Greg said when the show moved here it was just too big to interview every audience member. It couldn’t be done.
HR: It was just too many people. I think part of it was we had tried it for two weeks and it literally had turned into this: “Hi, what’s your name? Oh, there’s people waiting. Can you go sit down?” We more than doubled our audience and so that just was not going to happen ever again. Back at Live Bait we just had like maybe 2 rollers, maybe 1, and just one person doing name-tags. So there were four or five people to be talking to the audience. There was no place else you could go. There was no hiding back there. There was no other duties and there weren’t as many things, for example you didn’t have volunteers. You didn’t have this to watch and we were at somebody else’s theatre company so we didn’t have to lock the door. You could just be totally interacting with the audience.
During the early days here at the Neo-Futurarium we would sell brownies before all of the legal ramifications. People would come up and ask, “Are these your brownies?” or “Are these Ayun’s brownies? Ayun always uses a lot of chocolate chips or whatever.” I mean, I had people who would be like, “Heather always uses a lot of vanilla and sometimes she puts almonds and Ayun makes it with cinnamon, and blah blah blah.” Or we’d make oatmeal chocolate chip cookies and they’d be like (whispering), “Whose are they tonight?” And that level of intimacy I really miss.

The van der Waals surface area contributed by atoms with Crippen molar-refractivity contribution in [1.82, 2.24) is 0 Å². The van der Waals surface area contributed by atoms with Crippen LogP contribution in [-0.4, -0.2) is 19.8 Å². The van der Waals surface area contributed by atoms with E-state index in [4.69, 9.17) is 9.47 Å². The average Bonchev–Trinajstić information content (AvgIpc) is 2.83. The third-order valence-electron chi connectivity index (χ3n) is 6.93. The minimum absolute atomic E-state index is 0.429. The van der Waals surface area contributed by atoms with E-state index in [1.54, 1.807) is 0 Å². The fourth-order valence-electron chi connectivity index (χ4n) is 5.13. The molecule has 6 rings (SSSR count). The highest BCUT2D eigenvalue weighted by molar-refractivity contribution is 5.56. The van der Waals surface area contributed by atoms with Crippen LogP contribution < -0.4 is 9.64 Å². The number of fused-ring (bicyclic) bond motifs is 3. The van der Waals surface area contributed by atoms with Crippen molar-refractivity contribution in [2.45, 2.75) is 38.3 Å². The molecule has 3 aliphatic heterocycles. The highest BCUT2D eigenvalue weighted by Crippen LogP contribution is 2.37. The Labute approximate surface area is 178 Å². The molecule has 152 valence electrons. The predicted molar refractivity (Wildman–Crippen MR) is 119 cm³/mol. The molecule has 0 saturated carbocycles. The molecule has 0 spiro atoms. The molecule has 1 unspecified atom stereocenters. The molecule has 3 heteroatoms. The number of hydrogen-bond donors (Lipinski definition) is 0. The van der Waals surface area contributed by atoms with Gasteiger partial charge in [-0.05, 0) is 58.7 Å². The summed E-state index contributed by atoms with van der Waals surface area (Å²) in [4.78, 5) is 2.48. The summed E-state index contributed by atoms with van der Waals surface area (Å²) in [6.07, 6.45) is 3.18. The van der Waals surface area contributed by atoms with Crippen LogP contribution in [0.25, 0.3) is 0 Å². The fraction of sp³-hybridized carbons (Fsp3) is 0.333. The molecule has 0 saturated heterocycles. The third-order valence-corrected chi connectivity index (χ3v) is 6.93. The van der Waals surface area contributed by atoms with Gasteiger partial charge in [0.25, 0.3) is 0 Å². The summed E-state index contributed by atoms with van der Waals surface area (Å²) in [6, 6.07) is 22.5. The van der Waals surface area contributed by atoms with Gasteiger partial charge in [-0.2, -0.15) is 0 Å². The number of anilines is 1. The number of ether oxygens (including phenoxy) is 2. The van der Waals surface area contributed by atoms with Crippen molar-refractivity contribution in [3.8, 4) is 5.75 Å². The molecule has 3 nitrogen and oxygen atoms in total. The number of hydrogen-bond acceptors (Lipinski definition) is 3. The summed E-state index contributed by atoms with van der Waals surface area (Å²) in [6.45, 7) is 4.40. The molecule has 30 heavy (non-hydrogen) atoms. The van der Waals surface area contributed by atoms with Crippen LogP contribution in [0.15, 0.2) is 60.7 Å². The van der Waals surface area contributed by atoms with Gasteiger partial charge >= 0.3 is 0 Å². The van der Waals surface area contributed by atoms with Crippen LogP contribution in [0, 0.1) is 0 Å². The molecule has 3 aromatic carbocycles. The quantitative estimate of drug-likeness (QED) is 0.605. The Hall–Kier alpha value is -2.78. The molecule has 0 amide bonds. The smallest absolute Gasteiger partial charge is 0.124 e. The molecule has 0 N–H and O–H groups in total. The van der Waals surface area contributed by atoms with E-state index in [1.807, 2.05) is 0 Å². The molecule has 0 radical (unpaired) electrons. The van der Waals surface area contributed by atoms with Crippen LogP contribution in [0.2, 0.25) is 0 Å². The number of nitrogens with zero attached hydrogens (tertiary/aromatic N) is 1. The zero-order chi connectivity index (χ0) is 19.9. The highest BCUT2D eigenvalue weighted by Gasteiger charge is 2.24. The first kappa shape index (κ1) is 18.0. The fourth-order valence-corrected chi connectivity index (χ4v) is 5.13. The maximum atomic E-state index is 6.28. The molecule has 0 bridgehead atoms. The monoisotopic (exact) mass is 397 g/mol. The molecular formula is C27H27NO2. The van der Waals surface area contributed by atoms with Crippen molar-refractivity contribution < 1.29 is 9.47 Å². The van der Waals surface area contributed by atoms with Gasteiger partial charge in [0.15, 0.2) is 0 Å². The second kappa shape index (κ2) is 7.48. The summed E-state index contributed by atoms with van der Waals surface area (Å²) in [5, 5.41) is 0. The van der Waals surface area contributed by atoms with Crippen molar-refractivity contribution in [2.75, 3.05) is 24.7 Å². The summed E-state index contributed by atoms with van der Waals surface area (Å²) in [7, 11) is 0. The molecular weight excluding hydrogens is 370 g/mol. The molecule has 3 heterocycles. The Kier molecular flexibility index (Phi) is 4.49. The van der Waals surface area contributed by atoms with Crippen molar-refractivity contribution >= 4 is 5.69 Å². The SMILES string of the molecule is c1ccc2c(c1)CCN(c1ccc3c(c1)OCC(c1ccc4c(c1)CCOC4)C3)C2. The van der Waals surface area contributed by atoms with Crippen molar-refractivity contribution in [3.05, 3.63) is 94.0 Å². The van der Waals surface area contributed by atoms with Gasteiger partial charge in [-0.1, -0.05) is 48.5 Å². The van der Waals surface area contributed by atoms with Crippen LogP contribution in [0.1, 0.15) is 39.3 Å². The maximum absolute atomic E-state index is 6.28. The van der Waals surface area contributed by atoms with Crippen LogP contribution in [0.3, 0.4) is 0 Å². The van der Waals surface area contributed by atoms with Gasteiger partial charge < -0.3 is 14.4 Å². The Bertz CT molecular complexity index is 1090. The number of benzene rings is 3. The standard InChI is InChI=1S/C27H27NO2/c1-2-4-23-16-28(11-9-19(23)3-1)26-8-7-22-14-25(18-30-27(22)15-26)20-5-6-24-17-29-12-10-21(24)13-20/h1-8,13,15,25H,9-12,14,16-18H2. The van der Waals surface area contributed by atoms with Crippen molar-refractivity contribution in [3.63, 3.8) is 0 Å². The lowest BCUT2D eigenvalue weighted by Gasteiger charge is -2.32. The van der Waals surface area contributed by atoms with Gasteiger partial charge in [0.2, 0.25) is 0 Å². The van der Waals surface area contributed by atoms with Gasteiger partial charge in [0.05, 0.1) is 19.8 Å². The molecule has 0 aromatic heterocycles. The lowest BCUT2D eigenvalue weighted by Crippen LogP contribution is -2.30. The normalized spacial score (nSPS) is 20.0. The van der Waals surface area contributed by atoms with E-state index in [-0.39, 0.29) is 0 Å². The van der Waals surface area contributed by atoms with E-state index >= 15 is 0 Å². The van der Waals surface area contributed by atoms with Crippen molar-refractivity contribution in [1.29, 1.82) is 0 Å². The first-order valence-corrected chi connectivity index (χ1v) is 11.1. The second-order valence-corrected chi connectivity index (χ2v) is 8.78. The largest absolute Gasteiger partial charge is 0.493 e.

JP: Yes we often lose the personal elements while trying to grow a company, and I feel I have to be one of the voices that asks whenever we give away these duties, like cleaning the space after the show, taking out the garbage, handing out tokens. Giving up some of these duties makes sense because we’re busy people, But there’s part of me that says, “No, we should probably keep doing that so that the audience sees us doing the bare bone work. We aren't just actors here.” I often equate it to pure improvisation. There’s these key things that you have to give the audience all the time, taking suggestions, breaking character occasionally, making mistakes. They always have to know that you’re improvising to get the full enjoyment of the task at hand. Neo-Futurism has some of the same components that crave an added level of understanding in order to fully enjoy what we bring them. The audience needs to see us rolling people in, taking out the garbage; they need to see us talking to each other and the audience before, during and after the show.